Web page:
Physical and Human Geography
Welcome to geography for kids. Geography is very important because you are nowhere without geography. Scientists divide living things into plants and animals. Geographers divide the world into physical geography and human geography.
Physical Geography: LANDFORMS for kids: The first thing you need to know is that the earth is not flat. You probably knew that already. The surface of the earth is made up of many different natural forms called landforms. Landforms include lakes, rivers, oceans, deserts, mountains, plateaus, canyons, creeks, coastlines, volcanoes, and more. It seems rather odd to call an ocean a landform since it is obviously made up of a great deal of water and doesn't seem very solid, but that is its general geographical name - an ocean landform. Oceans were formed naturally. There is a floor to an ocean - a bottom. So it counts as a solid surface of the earth. And thus, an ocean is a landform.
A gas, like oxygen or hydrogen, is not a landform because it is not a feature of the solid surface of the earth. A man-make lake or hill is not a landform because it was not formed naturally.
To decide if something is a landform, ask yourself three questions. Can you draw a map or point at something and say there it is, and there it has been for the last hundred or thousand or million years or so? Was it made naturally? Is it a feature of the solid surface of the earth? If you answer yes to all three questions - it probably is a landform.
Physical and Human Geography: FIVE THEMES for kids: There are a great many landforms on planet Earth. If you tried to give someone directions using a general geographical landform name, they would most probably be lost in no time. For example, to get to my house, I could say turn right just past the first creek on the left. Unless you had a map and knew the general area in which I lived, and knew which creek I was talking about, and which direction you would be driving, you would never find my house without more information.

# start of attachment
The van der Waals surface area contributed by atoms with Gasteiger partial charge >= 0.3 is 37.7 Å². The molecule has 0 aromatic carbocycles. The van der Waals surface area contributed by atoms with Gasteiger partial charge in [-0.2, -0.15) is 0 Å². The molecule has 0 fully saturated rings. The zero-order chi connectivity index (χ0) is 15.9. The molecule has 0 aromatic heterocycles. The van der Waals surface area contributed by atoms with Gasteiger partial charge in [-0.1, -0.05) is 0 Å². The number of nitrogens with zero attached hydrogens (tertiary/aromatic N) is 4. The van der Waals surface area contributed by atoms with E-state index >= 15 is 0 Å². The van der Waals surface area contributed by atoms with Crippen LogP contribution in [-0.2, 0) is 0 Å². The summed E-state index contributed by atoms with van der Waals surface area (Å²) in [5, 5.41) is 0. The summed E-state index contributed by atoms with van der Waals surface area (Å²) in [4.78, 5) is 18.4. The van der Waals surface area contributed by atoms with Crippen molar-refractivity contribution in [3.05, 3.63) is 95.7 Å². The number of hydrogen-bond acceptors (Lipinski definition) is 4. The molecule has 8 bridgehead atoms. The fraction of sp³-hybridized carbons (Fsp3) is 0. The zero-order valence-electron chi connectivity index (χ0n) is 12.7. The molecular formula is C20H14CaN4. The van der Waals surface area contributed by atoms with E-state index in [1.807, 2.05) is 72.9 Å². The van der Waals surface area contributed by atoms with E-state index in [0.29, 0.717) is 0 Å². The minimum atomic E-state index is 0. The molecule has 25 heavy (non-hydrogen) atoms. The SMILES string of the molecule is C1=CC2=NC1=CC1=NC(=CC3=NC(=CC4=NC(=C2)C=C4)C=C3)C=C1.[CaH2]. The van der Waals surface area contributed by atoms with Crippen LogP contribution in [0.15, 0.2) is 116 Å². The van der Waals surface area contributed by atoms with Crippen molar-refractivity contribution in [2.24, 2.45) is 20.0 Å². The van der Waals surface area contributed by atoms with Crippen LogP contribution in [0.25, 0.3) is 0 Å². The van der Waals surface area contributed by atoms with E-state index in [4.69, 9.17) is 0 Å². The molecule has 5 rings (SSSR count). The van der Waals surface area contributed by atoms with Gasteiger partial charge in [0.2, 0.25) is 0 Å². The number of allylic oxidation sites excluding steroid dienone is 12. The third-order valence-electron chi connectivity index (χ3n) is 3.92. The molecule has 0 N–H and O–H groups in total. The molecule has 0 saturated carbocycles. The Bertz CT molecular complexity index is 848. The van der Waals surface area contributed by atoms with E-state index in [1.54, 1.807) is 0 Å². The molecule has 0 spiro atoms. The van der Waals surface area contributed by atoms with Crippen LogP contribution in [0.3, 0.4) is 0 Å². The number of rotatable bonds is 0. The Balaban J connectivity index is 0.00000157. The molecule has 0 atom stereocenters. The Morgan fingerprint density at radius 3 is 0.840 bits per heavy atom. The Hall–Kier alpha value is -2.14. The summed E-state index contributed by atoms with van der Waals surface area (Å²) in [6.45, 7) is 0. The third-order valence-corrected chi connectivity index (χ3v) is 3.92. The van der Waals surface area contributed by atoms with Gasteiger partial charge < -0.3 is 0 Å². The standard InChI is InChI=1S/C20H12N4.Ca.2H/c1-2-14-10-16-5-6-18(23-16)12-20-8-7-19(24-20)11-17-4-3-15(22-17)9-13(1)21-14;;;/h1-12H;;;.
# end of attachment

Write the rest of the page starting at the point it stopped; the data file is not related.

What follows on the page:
To make geography easier to use and understand, geography is divided into five themes - location, place, region, movement, and human-environment interaction.
Location: Where is it?
Absolute: A location can be absolute (specific) as in coordinates of a map using longitude and latitude
Relative: A location can be relative - examples: next door, nearby, a short drive, down the road a ways. Or, it can be in the same general location as another location - example: next to the post office.
Place: What is it?
A place is an area that is defined by everything in it. All places have features that give them personality and distinguish them from other places.
If you refer to your school as a place, then that place would include walls, windows, gym, cafeteria, classrooms, people, clothing, books, maps, mops, brooms, hallways, mice (if you have them) and everything else in the school, including the languages spoken.
Region: Unifying or Similar Characteristics
A region is an area that is defined by certain similar characteristics. Those unifying or similar characteristics can be physical, natural, human, or cultural. For example, if you lived on an island, and that island had a group of mountains at one end of the island, those mountains would be a mountainous region of the island.
Movement: From one place to another
Movement refers to the way people, products, information and ideas move from one place to another. This can be local such as how did you get to school today, or it can be global such as how did humans get to North America?
Human-environment interaction looks at the relationships between people and their environment; how people adapt to the environment and how they change it.
How do people depend on the environment? (Example: In ancient times, the annual flooding of the Nile River produced good soil for growing crops.)
How to people adapt to the environment? (Example: The ancient Egyptians rebuilt their homes each year, after the annual flooding. As time went on, they built their homes above the flood plain.)
How do people modify the environment? (Example: The ancient Egyptians built irrigation ditches to help water the crops. In modern times, Egypt built a dam to control the flood waters of the Nile River.)